Bentonite booms in Wyoming, Montana
GREYBULL, Wyo. – Applications to mine “the clay of 1,000 uses” are pouring into the Bureau of Land Management as companies look to capitalize on the bentonite boom and keep pace with the nation’s economic rebound.
From mines at Frannie, Wyo., to Bearcreek, Mont., companies have ramped up production, racing to extract a commodity that was deposited millions of years ago as volcanic ash and chemically reworked in a shallow, inland seaway.
At M-I Swaco’s mine east of Greybull, Wyo., BLM geologist Gretchen Hurley holds a lump of bentonite in her hand. With the consistency of Play-Doh, the damp product is easily shaped, rolled and squeezed.
“I think the new applications are a result of companies trying to get ahead of the permitting curve, because it takes a while to permit one of these mines,” Hurley said. “If we can get them approved for a 500-acre mine, that’ll keep them supplied in bentonite for 10 to 30 years.”
Bentonite has the ability to swell to 16 times its original size and absorb 10 times its weight in water. It’s used in cat litter and beauty supplies and as a binding agent in animal feed. It’s also used in foundry work and in oil drilling.
The clay’s industrial uses tie it directly to the nation’s energy and auto industries. With the economy slowly on the mend, the bentonite industry has followed suit, restoring jobs lost in 2008 while creating an increase in mining applications across the region.
At the American Colloid plant east of Lovell, Wyo., plant manager Steve Wilkerson said that at the height of the recession, around 42 employees lost their jobs. Around 30 of those jobs have been restored and production has increased, surpassing pre-recession figures.
“Before the recession we were running at around 650,000 to 700,000 tons a year,” Wilkerson told the Billings Gazette. “In 2008, we dropped off to around 280,000 tons. At the present moment, the way things are going right now, we should be back at around 750,000 to 780,000 tons.”
The life of a bentonite mine depends on market conditions, and it’s Lyndon Bucher’s job at American Colloid to ensure that a steady flow of clay is available to keep pace with customer demands, including the oil industry, General Motors and Caterpillar.
Bucher, who works in American Colloid’s permitting and reclamation department, said that like all mining operations, clay is subject to booms and busts. Business lately has been up.
“Bentonite is considered an industrial mineral, and so it goes into a number of different products,” Bucher said. “You could say we’re something of a bellwether for the national economy. For the most part, as the economy goes, so goes the bentonite industry.”
Wyoming’s annual bentonite production has risen from 1,400 tons in 1927 to more than 4.5 million tons. Five companies are engaged in 19 active mining plans across several counties in Montana and Wyoming, according to the BLM.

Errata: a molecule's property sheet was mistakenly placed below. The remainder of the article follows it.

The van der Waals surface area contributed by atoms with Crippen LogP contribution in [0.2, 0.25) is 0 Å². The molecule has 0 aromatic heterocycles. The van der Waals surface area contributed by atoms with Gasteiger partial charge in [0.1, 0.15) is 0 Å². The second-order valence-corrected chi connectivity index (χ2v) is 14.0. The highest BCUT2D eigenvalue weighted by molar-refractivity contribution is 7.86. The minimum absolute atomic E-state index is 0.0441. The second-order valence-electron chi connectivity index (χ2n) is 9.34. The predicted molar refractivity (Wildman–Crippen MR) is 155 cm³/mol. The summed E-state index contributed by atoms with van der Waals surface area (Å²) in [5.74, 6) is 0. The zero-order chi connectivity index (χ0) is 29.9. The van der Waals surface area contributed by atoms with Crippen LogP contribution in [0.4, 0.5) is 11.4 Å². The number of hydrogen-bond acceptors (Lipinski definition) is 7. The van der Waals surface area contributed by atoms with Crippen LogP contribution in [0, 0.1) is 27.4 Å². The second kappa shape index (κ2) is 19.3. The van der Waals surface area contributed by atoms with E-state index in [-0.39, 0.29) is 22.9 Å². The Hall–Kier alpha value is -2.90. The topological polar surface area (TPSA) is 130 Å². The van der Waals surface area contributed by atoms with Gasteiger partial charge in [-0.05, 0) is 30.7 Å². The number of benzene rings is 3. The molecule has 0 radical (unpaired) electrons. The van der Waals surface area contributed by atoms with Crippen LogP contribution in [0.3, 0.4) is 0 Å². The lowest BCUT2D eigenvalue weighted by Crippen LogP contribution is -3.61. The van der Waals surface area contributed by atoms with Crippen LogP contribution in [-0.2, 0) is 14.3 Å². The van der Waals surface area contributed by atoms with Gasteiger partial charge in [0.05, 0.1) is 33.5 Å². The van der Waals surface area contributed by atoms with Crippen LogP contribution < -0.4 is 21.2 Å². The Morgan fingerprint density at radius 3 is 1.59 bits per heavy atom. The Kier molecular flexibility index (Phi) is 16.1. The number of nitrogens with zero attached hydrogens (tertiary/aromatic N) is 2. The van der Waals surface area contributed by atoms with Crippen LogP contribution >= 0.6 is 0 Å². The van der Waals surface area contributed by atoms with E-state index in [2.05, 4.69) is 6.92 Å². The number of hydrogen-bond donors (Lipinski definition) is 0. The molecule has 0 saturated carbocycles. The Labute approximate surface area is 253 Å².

“I’m supposed to maintain at least five years of permitted reserves in every grade of bentonite,” Bucher said. “We’ll do the exploration drilling to locate and grade the product. Once the exploration is done, we know where we need to permit.”
This arid region of the basin, which extends down the western front of the Pryor and Bighorn mountains in Montana and Wyoming, is considered one of the world’s top producers of high-swelling, sodium-type bentonite clay, representing nearly 70 percent of the world’s known supply.
It wasn’t until 1888 that the first commercial shipment of bentonite was made. The clay earned its name from discoveries in Montana’s Fort Benton Formation. It’s been sought after ever since.
On the hood of her truck, Hurley lays out a map with the mines designated in red. The bentonite sought by companies lies in a north-south trend along the eastern rim of the basin.
Hurley said an inland sea once covered this region while mountain-building volcanoes to the west spewed ash. The ash settled into the sea, where it was chemically worked over time.
Buried by sand, pressurized and compressed, it became the product rolling by the ton into the basin’s plants. There, it’s dried, processed and packaged in powder and granular forms to meet customer needs.
“There are several different beds, and each bed has its own unique properties,” said Jason Schneider, the mining operations manager with American Colloid. “We’re trying to select different beds to meet the demands for the final product.”
Standing at a cross-cut at the Frannie mine on the state line, Schneider notes the striated layers of shale and the bed of bentonite below. Even here in this small pit, no more than an acre in size, the bentonite comes in yellow and blue.
Schneider said each bed of clay is given to a different set of qualities suited for a variety of industrial uses. It’s up to the companies to extract and process the right clay for the job.
“For this location, it’s a lot of drilling mud,” Schneider said. “With the activity in North Dakota, in the Bakken, that increases the demand for drilling mud. Foundry work has been real strong as well – the auto market. Those things are coming back, and when the economy starts to pick up, you see it on this end.”
Estimates vary on how much accessible bentonite remains here in the ground. A 1989 report by the American Institute of Mining Engineers suggests that around 1.1 billion tons have yet to be mined.
A 1980 edition of the U.S. Bureau of Mines, Minerals, Facts and Problems lists bentonite reserves of around 200 million tons. Either way, it’s enough to keep the bentonite industry supplied for years to come.
“If it’s oil and gas drilling, we’ll target a specific clay for that, and if it’s cat litter, we’ll target another clay for that,” Bucher said. “We have many different customers, and we’ll try to meet the market demand by mining in these different areas and getting the right quality of clay into the plant.”